Scovill Mfg. Co.

Ne Plus Ultra Rigid Platform (A-E)
Dry Plate Outfit (Model #A-C)

 

C.H. Codman Catalog, 1883, p. 13

No. A (4x5), ebonized finish
scovillneplusultra4x5a133.jpg (48657 bytes)
scovillneplusultra4x5b133.jpg (26203 bytes)scovillneplusultra4x5c133.jpg (23816 bytes)
scovillneplusultra4x5d133.jpg (27548 bytes)scovillneplusultra4x5e133.jpg (31780 bytes)

No. C(5x8), ebonized finish, for stereo and mono


 

Manufacturer: Scovill Mfg. Co., New Haven, CT factory
Date Introduced:
- ; Years Manufactured: c.1881-c.1883
Construction: rigid platform; back focus via push-pull; no swing; non-reversing; no lens board
Materials: white wood body; cherry base; black fabric bellows; brass hardware, varnish finish
Sizes Offered: #A=4x5 (shown in photos above); #B=5x8; #C=5x8 stereo; #D=6x8, #E=8x10
Notes:

     The name Ne Plus Ultra has a long history.

     In the early part of the 1880's, the Ne Plus Ultra was Scovill's low-priced entry into amateur photographer's equipment.  It was a simple camera having a rigid bed and no movements, so was rather bulky in large sizes, for which reason it was only made in 6x8 and smaller.  The Ne Plus Ultra designations A-D were Scovill's model number for a camera outfit: camera, lens, one plateholder, a tripod and a wooden case.  Designations AA-DD were for the same outfit, but also including a box of dozen dry plates and a few darkroom items.  Designations AAA-DDD included everything from AA-DD and a complete chemical/darkroom setup.

     From c.1881 to c.1883, the platform of the Ne Plus Ultra was rigid.  While a rigid platform is inexpensive to produce, it apparently didn't take long for Scovill to realize the advantage of a folding platform, and advertisements from c.1883 to c.1885 describe the Ne Plus Ultra as having folding platforms.  Here, these are called: Ne Plus Ultra Rigid Platform (A-E) and Ne Plus Ultra Folding Platform (A-E).

     Richard Walsl (The Photographer's Friend, 7th ed, Richard Walsl (Baltimore, MD) Catalog, 1882, p. 51) offered cameras having the same description as Ne Plus Ultra Rigid Platform (A-E), but he did not identify them as a Scovill product (a common practice then), and he called them, simply, Dry Plate Outfits.

     In Scovill's 1886 catalog, How to Make Photographs and Descriptive Price List, copyright 1886 (distributed by Andrew J. Smith, Providence, RI), the low cost camera is the Favorite.  The only camera using the name Ne Plus Ultra in the catalog is the Ne Plus Ultra Bicycle View, which is unrelated (other than co-opting the name) to the former Ne Plus Ultra , since the bicycle camera is in a size (3x4) in which the former Ne Plus Ultra was never made, and its bed folds, contrary to early Ne Plus Ultra specs.  So it would appear that by the mid 1880's, amateurs demanded a folding bed camera, and therefore, the folding-bed Favorite apparently replaced the rigid bed Ne Plus Ultra as Scovill's low cost, entry level camera.  The Favorite occupies the first few pages of Scovill catalogs, a position occupied by the Ne Plus Ultra in the 1883 catalog.  The Favorite also took the Ne Plus Ultra letter designations, A-D, AA-DD and AAA-DDD, and the letters have the same meanings other than the camera model being different.  So it seems that the Ne Plus Ultra was discontinued in favor of the Favorite.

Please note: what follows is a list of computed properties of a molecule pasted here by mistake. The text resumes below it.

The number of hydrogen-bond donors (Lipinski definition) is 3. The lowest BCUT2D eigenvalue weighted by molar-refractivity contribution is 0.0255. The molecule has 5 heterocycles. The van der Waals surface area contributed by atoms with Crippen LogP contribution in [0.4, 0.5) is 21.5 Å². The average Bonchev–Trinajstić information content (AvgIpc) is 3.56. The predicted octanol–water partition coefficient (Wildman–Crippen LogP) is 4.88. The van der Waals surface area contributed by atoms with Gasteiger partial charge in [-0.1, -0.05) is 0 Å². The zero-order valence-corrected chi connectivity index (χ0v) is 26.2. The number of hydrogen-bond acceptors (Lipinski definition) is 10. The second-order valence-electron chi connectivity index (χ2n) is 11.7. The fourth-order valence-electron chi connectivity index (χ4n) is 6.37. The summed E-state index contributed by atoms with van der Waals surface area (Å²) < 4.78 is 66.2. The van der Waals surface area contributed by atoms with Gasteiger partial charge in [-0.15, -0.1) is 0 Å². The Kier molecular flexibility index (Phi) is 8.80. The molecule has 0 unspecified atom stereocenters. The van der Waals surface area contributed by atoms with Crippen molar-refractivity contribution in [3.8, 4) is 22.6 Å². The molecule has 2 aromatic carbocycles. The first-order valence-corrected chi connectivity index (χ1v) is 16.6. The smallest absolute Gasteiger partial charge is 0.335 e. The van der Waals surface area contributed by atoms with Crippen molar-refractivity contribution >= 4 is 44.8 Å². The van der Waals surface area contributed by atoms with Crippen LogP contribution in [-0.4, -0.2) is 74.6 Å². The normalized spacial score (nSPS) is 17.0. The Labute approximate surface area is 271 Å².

In Scovill's 1887 catalog, How to Make Photographs and Descriptive Price List, dated April 1887 (distributed by C.H. Codman, Boston, MA), the Favorite occupies the first few pages, as usual.  But the Ne Plus Ultra makes a come-back, immediately following the Favorite.  In this era, the Ne Plus Ultra type is less expensive than the Favorite (also made of white wood) in the same size.  It appears that Scovill needed a camera less-expensive than their already low cost Favorite, and resurrected the name Ne Plus Ultra for it.  In 1887, only two sizes, 4x5 and 5x8, were advertised.  By 1889, a 6x8 size was added, and this Ne Plus Ultra incarnation was advertised until at least 1896.  Since the letters (A-E) that formerly were used for the Ne Plus Ultra were applied to the Favorite in 1886, the 1887 &ff. Ne Plus Ultra had no letters in advertising.

     The Ne Plus Ultra came with either a natural varnish finish or a black painted "Ebonized" finish.  The 4x5 Ebonized and 5x8 Ebonized Stereo are in photos above; the 4x5 Natural and two 5x8 Naturals are illustrated below.

References:
 

The Photographer's Friend, 7th ed, Richard Walsl (Baltimore, MD) Catalog, 1882, p. 51 (as Dry Plate Outfit A-C)
How to Make Photographs and Descriptive Price List, Scovill Mfg. Co., distributed by C.H. Codman (Boston, MA), 1883, p. 11-12 (as Ne Plus Ultra A-E, AA-DD, AAA-DDD)
How to Make Photographs and Descriptive Price List, Scovill Mfg. Co. (New York, NY), distributed by Wilson, Hood & Co. (Philadelphia, PA) Catalog, 1883 (As Ne Plus Ultra)
Scovill's Photo. Series No. 1, The Photographic Amateur, 2nd Edition, J. Traill Taylor, Scovill Mfg. Co. pub. (New York, NY), original copyright 1883, 2nd Ed. about 1885, p. a3-a5, a8 (as Ne Plus Ultra A-E, AA-DD, AAA-DDD)
 

No. A (4x5), natural finish


another No. A (4x5), stained finish





 

No. B (5x8), natural finish, no lens board.  Note that there are no notches in the back to fit a stereo septum -what would be the point without a lens board?


5x8, natural finish with lens board - the stereo version.  The lens board allows the two-lens lens board (not present) to be substituted.


 

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